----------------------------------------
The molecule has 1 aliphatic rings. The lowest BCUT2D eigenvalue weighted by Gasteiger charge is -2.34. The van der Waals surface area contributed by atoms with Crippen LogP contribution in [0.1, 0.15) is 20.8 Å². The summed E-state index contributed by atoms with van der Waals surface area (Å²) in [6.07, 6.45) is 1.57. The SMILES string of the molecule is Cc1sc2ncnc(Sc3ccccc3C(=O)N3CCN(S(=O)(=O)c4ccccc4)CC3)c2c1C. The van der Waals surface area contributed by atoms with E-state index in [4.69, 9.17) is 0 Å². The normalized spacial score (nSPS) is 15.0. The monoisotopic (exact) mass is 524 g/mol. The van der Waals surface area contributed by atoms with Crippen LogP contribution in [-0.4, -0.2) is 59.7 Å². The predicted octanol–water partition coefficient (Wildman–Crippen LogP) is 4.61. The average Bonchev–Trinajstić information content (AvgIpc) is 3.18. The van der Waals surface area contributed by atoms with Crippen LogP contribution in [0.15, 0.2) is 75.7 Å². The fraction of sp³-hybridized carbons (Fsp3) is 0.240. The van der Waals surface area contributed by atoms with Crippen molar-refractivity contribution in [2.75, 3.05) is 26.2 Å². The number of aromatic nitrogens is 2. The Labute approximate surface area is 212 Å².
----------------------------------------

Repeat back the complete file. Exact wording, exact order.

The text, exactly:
The molecule has 1 aliphatic rings. The lowest BCUT2D eigenvalue weighted by Gasteiger charge is -2.34. The van der Waals surface area contributed by atoms with Crippen LogP contribution in [0.1, 0.15) is 20.8 Å². The summed E-state index contributed by atoms with van der Waals surface area (Å²) in [6.07, 6.45) is 1.57. The SMILES string of the molecule is Cc1sc2ncnc(Sc3ccccc3C(=O)N3CCN(S(=O)(=O)c4ccccc4)CC3)c2c1C. The van der Waals surface area contributed by atoms with E-state index in [4.69, 9.17) is 0 Å². The normalized spacial score (nSPS) is 15.0. The monoisotopic (exact) mass is 524 g/mol. The van der Waals surface area contributed by atoms with Crippen LogP contribution in [-0.4, -0.2) is 59.7 Å². The predicted octanol–water partition coefficient (Wildman–Crippen LogP) is 4.61. The average Bonchev–Trinajstić information content (AvgIpc) is 3.18. The van der Waals surface area contributed by atoms with Crippen LogP contribution in [0.15, 0.2) is 75.7 Å². The fraction of sp³-hybridized carbons (Fsp3) is 0.240. The van der Waals surface area contributed by atoms with Crippen molar-refractivity contribution in [2.75, 3.05) is 26.2 Å². The number of aromatic nitrogens is 2. The Labute approximate surface area is 212 Å².